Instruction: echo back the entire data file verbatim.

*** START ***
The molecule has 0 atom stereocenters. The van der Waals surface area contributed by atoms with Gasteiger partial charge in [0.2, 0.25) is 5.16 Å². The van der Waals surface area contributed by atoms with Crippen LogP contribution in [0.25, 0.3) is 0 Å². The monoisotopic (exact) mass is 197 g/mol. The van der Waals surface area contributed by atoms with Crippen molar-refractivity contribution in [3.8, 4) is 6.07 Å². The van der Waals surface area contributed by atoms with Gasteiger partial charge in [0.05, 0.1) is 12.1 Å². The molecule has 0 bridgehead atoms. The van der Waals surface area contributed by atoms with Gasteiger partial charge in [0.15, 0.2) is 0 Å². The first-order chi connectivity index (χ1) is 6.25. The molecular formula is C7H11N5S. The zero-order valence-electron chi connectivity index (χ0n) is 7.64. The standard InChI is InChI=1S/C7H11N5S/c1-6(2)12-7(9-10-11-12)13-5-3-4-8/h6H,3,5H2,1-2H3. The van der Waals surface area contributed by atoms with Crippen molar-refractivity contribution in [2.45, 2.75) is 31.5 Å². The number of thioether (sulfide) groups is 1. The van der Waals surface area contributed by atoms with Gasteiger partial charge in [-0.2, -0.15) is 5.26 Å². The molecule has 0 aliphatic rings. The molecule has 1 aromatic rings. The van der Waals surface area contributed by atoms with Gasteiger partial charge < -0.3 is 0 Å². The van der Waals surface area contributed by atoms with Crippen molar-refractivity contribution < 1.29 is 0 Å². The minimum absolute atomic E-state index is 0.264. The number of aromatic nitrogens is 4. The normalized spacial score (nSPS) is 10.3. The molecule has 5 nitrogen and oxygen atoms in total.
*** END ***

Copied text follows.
The molecule has 0 atom stereocenters. The van der Waals surface area contributed by atoms with Gasteiger partial charge in [0.2, 0.25) is 5.16 Å². The van der Waals surface area contributed by atoms with Crippen LogP contribution in [0.25, 0.3) is 0 Å². The monoisotopic (exact) mass is 197 g/mol. The van der Waals surface area contributed by atoms with Crippen molar-refractivity contribution in [3.8, 4) is 6.07 Å². The van der Waals surface area contributed by atoms with Gasteiger partial charge in [0.05, 0.1) is 12.1 Å². The molecule has 0 bridgehead atoms. The van der Waals surface area contributed by atoms with Gasteiger partial charge in [0.15, 0.2) is 0 Å². The first-order chi connectivity index (χ1) is 6.25. The molecular formula is C7H11N5S. The zero-order valence-electron chi connectivity index (χ0n) is 7.64. The standard InChI is InChI=1S/C7H11N5S/c1-6(2)12-7(9-10-11-12)13-5-3-4-8/h6H,3,5H2,1-2H3. The van der Waals surface area contributed by atoms with Crippen molar-refractivity contribution in [2.45, 2.75) is 31.5 Å². The number of thioether (sulfide) groups is 1. The van der Waals surface area contributed by atoms with Gasteiger partial charge in [-0.2, -0.15) is 5.26 Å². The molecule has 0 aliphatic rings. The molecule has 1 aromatic rings. The van der Waals surface area contributed by atoms with Gasteiger partial charge < -0.3 is 0 Å². The van der Waals surface area contributed by atoms with Crippen molar-refractivity contribution < 1.29 is 0 Å². The minimum absolute atomic E-state index is 0.264. The number of aromatic nitrogens is 4. The normalized spacial score (nSPS) is 10.3. The molecule has 5 nitrogen and oxygen atoms in total.